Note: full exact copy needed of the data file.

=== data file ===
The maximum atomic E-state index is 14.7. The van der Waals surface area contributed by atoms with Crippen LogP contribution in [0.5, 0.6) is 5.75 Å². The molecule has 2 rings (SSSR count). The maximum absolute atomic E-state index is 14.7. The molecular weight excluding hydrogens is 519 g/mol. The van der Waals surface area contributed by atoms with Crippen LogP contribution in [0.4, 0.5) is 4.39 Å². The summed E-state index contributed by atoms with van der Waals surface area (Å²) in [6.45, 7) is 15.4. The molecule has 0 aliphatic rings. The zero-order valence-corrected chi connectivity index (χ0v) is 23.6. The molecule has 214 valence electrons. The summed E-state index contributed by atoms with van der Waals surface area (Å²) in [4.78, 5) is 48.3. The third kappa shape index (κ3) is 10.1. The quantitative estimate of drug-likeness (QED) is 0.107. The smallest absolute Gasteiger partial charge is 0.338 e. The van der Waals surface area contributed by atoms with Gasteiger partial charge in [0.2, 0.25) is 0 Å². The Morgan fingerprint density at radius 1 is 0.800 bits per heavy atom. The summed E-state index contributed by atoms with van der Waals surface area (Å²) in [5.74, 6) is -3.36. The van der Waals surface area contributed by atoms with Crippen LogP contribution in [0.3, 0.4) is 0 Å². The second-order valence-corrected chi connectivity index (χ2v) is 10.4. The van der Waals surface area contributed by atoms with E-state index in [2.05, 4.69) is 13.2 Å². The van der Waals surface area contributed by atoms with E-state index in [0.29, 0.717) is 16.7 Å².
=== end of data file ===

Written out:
The maximum atomic E-state index is 14.7. The van der Waals surface area contributed by atoms with Crippen LogP contribution in [0.5, 0.6) is 5.75 Å². The molecule has 2 rings (SSSR count). The maximum absolute atomic E-state index is 14.7. The molecular weight excluding hydrogens is 519 g/mol. The van der Waals surface area contributed by atoms with Crippen LogP contribution in [0.4, 0.5) is 4.39 Å². The summed E-state index contributed by atoms with van der Waals surface area (Å²) in [6.45, 7) is 15.4. The molecule has 0 aliphatic rings. The zero-order valence-corrected chi connectivity index (χ0v) is 23.6. The molecule has 214 valence electrons. The summed E-state index contributed by atoms with van der Waals surface area (Å²) in [4.78, 5) is 48.3. The third kappa shape index (κ3) is 10.1. The quantitative estimate of drug-likeness (QED) is 0.107. The smallest absolute Gasteiger partial charge is 0.338 e. The van der Waals surface area contributed by atoms with Gasteiger partial charge in [0.2, 0.25) is 0 Å². The Morgan fingerprint density at radius 1 is 0.800 bits per heavy atom. The summed E-state index contributed by atoms with van der Waals surface area (Å²) in [5.74, 6) is -3.36. The van der Waals surface area contributed by atoms with Crippen LogP contribution in [0.3, 0.4) is 0 Å². The second-order valence-corrected chi connectivity index (χ2v) is 10.4. The van der Waals surface area contributed by atoms with E-state index in [2.05, 4.69) is 13.2 Å². The van der Waals surface area contributed by atoms with E-state index in [0.29, 0.717) is 16.7 Å².